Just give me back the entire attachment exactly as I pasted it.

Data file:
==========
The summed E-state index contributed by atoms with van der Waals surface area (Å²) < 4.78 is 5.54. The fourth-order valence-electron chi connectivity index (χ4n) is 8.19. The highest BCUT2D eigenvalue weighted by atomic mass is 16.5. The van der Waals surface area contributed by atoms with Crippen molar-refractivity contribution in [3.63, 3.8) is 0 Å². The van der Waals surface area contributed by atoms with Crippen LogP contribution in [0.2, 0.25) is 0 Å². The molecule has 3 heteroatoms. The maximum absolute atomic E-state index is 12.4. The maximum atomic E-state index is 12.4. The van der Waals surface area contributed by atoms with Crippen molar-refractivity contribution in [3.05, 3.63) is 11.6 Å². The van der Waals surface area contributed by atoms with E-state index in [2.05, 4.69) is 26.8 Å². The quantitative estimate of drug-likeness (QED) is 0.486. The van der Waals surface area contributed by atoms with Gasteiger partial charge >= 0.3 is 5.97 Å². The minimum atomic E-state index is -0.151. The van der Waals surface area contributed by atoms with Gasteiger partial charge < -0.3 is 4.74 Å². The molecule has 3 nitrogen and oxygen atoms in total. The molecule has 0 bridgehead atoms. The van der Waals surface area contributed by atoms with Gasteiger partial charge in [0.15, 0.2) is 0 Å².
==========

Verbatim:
The summed E-state index contributed by atoms with van der Waals surface area (Å²) < 4.78 is 5.54. The fourth-order valence-electron chi connectivity index (χ4n) is 8.19. The highest BCUT2D eigenvalue weighted by atomic mass is 16.5. The van der Waals surface area contributed by atoms with Crippen molar-refractivity contribution in [3.63, 3.8) is 0 Å². The van der Waals surface area contributed by atoms with Crippen LogP contribution in [0.2, 0.25) is 0 Å². The molecule has 3 heteroatoms. The maximum absolute atomic E-state index is 12.4. The maximum atomic E-state index is 12.4. The van der Waals surface area contributed by atoms with Crippen molar-refractivity contribution in [3.05, 3.63) is 11.6 Å². The van der Waals surface area contributed by atoms with E-state index in [2.05, 4.69) is 26.8 Å². The quantitative estimate of drug-likeness (QED) is 0.486. The van der Waals surface area contributed by atoms with Gasteiger partial charge >= 0.3 is 5.97 Å². The minimum atomic E-state index is -0.151. The van der Waals surface area contributed by atoms with Gasteiger partial charge < -0.3 is 4.74 Å². The molecule has 3 nitrogen and oxygen atoms in total. The molecule has 0 bridgehead atoms. The van der Waals surface area contributed by atoms with Gasteiger partial charge in [0.15, 0.2) is 0 Å².